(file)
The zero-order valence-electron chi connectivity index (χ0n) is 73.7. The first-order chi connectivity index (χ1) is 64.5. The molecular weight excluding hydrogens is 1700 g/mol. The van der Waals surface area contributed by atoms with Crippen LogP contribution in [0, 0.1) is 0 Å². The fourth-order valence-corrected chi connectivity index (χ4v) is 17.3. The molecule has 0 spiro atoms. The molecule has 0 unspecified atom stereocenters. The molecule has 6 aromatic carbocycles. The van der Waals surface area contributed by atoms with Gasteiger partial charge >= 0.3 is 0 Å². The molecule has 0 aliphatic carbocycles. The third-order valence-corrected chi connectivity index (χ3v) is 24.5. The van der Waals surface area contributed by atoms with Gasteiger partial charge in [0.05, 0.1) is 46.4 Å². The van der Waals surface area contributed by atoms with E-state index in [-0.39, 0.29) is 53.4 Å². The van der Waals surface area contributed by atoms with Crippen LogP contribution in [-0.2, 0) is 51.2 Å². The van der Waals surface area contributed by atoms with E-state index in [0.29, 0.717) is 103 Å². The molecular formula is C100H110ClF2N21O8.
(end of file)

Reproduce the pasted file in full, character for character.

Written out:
The zero-order valence-electron chi connectivity index (χ0n) is 73.7. The first-order chi connectivity index (χ1) is 64.5. The molecular weight excluding hydrogens is 1700 g/mol. The van der Waals surface area contributed by atoms with Crippen LogP contribution in [0, 0.1) is 0 Å². The fourth-order valence-corrected chi connectivity index (χ4v) is 17.3. The molecule has 0 spiro atoms. The molecule has 0 unspecified atom stereocenters. The molecule has 6 aromatic carbocycles. The van der Waals surface area contributed by atoms with Gasteiger partial charge >= 0.3 is 0 Å². The molecule has 0 aliphatic carbocycles. The third-order valence-corrected chi connectivity index (χ3v) is 24.5. The van der Waals surface area contributed by atoms with Gasteiger partial charge in [0.05, 0.1) is 46.4 Å². The van der Waals surface area contributed by atoms with E-state index in [-0.39, 0.29) is 53.4 Å². The van der Waals surface area contributed by atoms with Crippen LogP contribution in [-0.2, 0) is 51.2 Å². The van der Waals surface area contributed by atoms with E-state index in [0.29, 0.717) is 103 Å². The molecular formula is C100H110ClF2N21O8.